Holiday Decorations

Many families like to decorate their homes with autumn-themed plants like fall corn, pumpkins, and gourds. These items aren’t necessarily toxic to animals, but they can still cause trouble. Almost any foreign substance can cause vomiting if your pet eats too much, and bits of these plants can be chewed off and present a choking hazard. Don’t let your pet gain access.

Also be sure to tape down any cords running from electric Halloween decorations to the wall socket. Pets can chew on these, or get tangled up.


One of Halloween’s biggest dangers is one you may not have thought of: anxiety. If your pet gets worked up whenever the doorbell rings, trick-or-treat night can be very stress-inducing! Plus, some pets might try to dart out of the door when you open it for trick-or-treaters. Avoid the trouble by securing your pet in another room; try playing music or the radio at a medium volume to mask over the sound of the doorbell.

Do you need help preparing your pet for Halloween? Have more questions about keeping your animal friend safe this holiday? Give your vet in Floyds Knob, IN a call today. We’re here to serve all of your pet-care needs!

Valentine’s Day Pet Hazards

Valentine’s Day is only a few weeks away. Like just about any holiday, it brings with it several pet hazards that you should be aware of. Here, your Floyds Knob, IN vet tells you what to look out for and how to keep your pet safe.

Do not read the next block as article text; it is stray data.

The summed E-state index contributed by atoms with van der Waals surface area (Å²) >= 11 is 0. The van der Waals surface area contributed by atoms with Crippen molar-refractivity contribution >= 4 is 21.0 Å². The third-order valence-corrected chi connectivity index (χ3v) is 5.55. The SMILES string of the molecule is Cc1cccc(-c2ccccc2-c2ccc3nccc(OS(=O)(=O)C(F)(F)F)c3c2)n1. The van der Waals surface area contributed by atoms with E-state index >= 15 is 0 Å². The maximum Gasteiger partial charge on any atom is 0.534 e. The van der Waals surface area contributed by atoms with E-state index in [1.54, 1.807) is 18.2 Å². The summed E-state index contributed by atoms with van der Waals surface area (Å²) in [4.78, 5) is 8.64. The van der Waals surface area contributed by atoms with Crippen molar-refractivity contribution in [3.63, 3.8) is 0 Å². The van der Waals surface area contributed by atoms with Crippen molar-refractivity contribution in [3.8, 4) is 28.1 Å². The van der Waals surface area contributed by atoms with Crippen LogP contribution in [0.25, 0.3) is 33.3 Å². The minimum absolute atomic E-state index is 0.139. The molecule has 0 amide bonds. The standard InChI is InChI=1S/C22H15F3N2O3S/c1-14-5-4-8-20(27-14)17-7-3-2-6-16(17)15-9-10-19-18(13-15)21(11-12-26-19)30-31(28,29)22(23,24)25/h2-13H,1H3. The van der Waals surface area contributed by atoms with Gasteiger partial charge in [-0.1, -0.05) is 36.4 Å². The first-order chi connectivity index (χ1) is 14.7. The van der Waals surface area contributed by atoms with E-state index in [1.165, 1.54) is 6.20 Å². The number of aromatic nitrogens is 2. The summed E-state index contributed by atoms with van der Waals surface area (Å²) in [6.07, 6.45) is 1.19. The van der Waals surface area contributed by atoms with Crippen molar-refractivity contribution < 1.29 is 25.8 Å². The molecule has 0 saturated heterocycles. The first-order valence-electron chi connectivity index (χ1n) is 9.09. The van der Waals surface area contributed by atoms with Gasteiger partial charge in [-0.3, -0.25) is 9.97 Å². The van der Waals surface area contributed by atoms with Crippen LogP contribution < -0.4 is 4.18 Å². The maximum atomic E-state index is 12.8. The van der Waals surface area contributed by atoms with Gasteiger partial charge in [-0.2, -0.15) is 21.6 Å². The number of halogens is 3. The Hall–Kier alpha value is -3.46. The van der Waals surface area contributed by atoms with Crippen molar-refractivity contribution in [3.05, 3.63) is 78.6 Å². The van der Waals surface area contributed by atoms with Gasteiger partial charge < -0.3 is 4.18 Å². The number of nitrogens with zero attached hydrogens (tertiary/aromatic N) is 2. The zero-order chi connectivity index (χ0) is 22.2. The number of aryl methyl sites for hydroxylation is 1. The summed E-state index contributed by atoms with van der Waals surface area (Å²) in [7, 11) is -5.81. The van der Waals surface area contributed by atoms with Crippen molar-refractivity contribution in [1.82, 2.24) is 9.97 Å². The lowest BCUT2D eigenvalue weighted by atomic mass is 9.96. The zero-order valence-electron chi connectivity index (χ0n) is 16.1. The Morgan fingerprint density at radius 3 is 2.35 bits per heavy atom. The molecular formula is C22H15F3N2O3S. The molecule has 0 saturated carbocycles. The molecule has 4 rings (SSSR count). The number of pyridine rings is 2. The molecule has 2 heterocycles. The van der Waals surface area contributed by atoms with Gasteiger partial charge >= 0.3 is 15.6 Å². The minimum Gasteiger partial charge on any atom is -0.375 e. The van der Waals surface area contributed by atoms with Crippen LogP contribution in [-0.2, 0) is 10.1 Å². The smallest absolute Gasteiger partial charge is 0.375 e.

As you probably already know, chocolate is a big no-no for pets. Chocolate of all types—milk, dark, white, semi-sweet, Baker’s, etc.—contains theobromine and caffeine, chemicals that aren’t good for animals. Without treatment, chocolate ingestion can lead to vomiting, diarrhea, seizures, and worse. Never leave chocolate of any sort out on countertops or tables where pets could reach it.


Giving candy to that special someone? Make sure your pet doesn’t get their paws on it. Many candies and gums are sweetened with xylitol, an artificial sugar substitute that is highly toxic to animals. It can cause diarrhea, vomiting, seizures, and even coma if a pet doesn’t receive prompt treatment, and it only takes small amounts of xylitol to induce these symptoms.


If you’re going to be including alcoholic beverages in your holiday celebrations, take care to make sure your pet doesn’t imbibe. Wine, liquor, beer, champagne, and even foods cooked with alcohol can prove highly dangerous to pets—alcohol affects pets just like it does humans. The difference is, very small amounts can poison our four-legged friends. Never let your pet access alcohol, and never give an alcoholic beverage to your animal friend on purpose.


Lilies are a common flower found in holiday bouquets, and they’re highly toxic to our feline friends. Check through any bouquets you receive—or send to anyone with a cat—for lilies, and remove them if necessary. Also beware of roses; while they are not toxic per say, the sharp thorns found on rose stems can cut a pet’s mouth or puncture the intestine if swallowed.


Lighting candles to affect a romantic mood? Use caution, as pets can accidentally burn themselves by swiping a tail through an open flame. It’s also possible for pets to knock candles over, spilling hot wax onto the floor or even starting a fire! Try placing candles where pets won’t be able to gain access to them.

We hope you have a fun, happy, and safe Valentine’s Day with your loved one—and your pet! Call your Floyds Knob, IN veterinarian’s office for more helpful holiday safety tips.